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Slight univallate hillfort 300m west of Calcott Hall Farm

List Entry Summary

This monument is scheduled under the Ancient Monuments and Archaeological Areas Act 1979 as amended as it appears to the Secretary of State to be of national importance. This entry is a copy, the original is held by the Department for Culture, Media and Sport.

Name: Slight univallate hillfort 300m west of Calcott Hall Farm

List entry Number: 1013833

Location

The monument may lie within the boundary of more than one authority.

County: Essex

District: Brentwood

District Type: District Authority

Parish:

National Park: Not applicable to this List entry.

Grade: Not applicable to this List entry.

Date first scheduled: 31-Jan-1955

Date of most recent amendment: 08-Dec-1995

Legacy System Information

The contents of this record have been generated from a legacy data system.

Legacy System: RSM

UID: 24882

Asset Groupings

This list entry does not comprise part of an Asset Grouping. Asset Groupings are not part of the official record but are added later for information.

List entry Description

Summary of Monument

Legacy Record - This information may be included in the List Entry Details.

Reasons for Designation

Slight univallate hillforts are defined as enclosures of various shapes, generally between 1ha and 10ha in size, situated on or close to hilltops and defined by a single line of earthworks, the scale of which is relatively small. They date to between the Late Bronze Age and Early Iron Age (eighth - fifth centuries BC), the majority being used for 150 to 200 years prior to their abandonment or reconstruction. Slight univallate hillforts have generally been interpreted as stock enclosures, redistribution centres, places of refuge and permanent settlements. The earthworks generally include a rampart, narrow level berm, external ditch and counterscarp bank, while access to the interior is usually provided by two entrances comprising either simple gaps in the earthwork or an inturned rampart. Postholes revealed by excavation indicate the occasional presence of portal gateways while more elaborate features like overlapping ramparts and outworks are limited to only a few examples. Internal features included timber or stone round houses; large storage pits and hearths; scattered postholes, stakeholes and gullies; and square or rectangular buildings supported by four to six posts, often represented by postholes, and interpreted as raised granaries. Slight univallate hillforts are rare with around 150 examples recorded nationally. Although on a national scale the number is low, in Devon they comprise one of the major classes of hillfort. In other areas where the distribution is relatively dense, for example, Wessex, Sussex, the Cotswolds and the Chilterns, hillforts belonging to a number of different classes occur within the same region. Examples are also recorded in eastern England, the Welsh Marches, central and southern England. In view of the rarity of slight univallate hillforts and their importance in understanding the transition between Bronze Age and Iron Age communities, all examples which survive comparatively well and have potential for the recovery of further archaeological remains are believed to be of national importance.

Part excavation of the slight univallate hillfort 300m west of Calcott Hall Farm has confirmed the date of the monument and shown that the surrounding ditch survives well as a buried feature. The interior also survives in good condition and is believed to contain features and deposits relating to the construction and occupation of the monument as well as the landscape in which it was built.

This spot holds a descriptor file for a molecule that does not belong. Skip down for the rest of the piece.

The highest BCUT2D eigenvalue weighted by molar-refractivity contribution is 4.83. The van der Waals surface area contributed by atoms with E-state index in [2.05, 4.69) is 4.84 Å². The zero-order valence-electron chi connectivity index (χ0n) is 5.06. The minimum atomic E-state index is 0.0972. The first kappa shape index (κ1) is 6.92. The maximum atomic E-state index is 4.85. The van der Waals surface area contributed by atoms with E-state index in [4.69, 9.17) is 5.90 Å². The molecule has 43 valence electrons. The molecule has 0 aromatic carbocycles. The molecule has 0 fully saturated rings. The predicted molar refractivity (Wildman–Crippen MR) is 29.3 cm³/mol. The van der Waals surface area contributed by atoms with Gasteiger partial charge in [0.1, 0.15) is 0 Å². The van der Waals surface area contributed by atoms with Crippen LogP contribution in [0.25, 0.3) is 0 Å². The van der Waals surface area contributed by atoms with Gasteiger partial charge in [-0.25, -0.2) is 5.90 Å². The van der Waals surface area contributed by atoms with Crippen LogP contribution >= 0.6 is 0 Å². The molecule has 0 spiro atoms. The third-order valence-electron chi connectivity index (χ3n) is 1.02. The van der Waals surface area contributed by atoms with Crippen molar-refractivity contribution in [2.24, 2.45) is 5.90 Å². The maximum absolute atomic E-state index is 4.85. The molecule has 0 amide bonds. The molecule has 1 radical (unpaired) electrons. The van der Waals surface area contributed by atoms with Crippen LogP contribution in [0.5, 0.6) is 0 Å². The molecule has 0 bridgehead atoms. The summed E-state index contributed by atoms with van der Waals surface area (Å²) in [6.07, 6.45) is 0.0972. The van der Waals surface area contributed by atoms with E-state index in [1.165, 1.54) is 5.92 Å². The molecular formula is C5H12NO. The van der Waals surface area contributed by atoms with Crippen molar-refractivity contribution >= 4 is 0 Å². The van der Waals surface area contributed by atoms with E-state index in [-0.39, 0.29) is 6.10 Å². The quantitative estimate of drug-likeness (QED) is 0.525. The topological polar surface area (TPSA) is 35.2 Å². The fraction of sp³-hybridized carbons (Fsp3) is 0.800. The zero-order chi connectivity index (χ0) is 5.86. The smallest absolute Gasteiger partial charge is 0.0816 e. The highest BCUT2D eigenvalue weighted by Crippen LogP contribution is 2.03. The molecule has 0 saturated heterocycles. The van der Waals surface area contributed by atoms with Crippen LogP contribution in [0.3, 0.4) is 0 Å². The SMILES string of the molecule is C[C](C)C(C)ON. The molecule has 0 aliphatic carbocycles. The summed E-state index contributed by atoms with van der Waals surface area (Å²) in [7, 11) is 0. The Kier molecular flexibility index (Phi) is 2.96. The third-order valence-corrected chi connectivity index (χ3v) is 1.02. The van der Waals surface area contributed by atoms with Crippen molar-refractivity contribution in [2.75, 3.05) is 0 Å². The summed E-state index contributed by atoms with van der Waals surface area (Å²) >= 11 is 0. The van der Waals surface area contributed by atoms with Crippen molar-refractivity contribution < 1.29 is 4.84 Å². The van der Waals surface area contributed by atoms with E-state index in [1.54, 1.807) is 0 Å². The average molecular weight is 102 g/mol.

History

Legacy Record - This information may be included in the List Entry Details.

Details

The monument includes a slight univallate hillfort situated on the crest of a ridge of sands and gravels at c.100m OD. The site is almost circular and includes a defensive bank and external ditch enclosing an area of approximately 2.8ha. The bank is visible on the west side of the monument as a slight earthwork. The modified scarp slope between the bank and ditch on this side is up to 3m deep. On the remaining sides the surrounding ditch, which has become partly infilled over the years, survives as a buried feature where it is no longer visible from ground level and the bank has been levelled so that it shows only as a slight break in slope. Two trial trenches excavated in 1990 revealed that the buried ditch is up to 1.4m deep and 3.4m wide with a symmetrical and steepsided profile and a flat bottom c.1.5m wide. Pottery sherds recovered from just above the ditch floor were dated to about the first century BC/first century AD. Excluded from the scheduling are the tarmac road surface, cricket pavilion, all other modern structures, fences and fence posts, although the ground beneath all of these features is included.

MAP EXTRACT The site of the monument is shown on the attached map extract.

Selected Sources

Books and journals
The Victoria History of the County, (1903), 283
Bedwin, O, Godbold, S, 'Essex Archaeology and History' in South Weald, (1991), 157

National Grid Reference: TQ 57873 94613

Map

Map
© Crown Copyright and database right 2018. All rights reserved. Ordnance Survey Licence number 100024900.
© British Crown and SeaZone Solutions Limited 2018. All rights reserved. Licence number 102006.006.
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The above map is for quick reference purposes only and may not be to scale. For a copy of the full scale map, please see the attached PDF - 1013833 .pdf

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This copy shows the entry on 21-Jul-2018 at 08:39:37.

End of official listing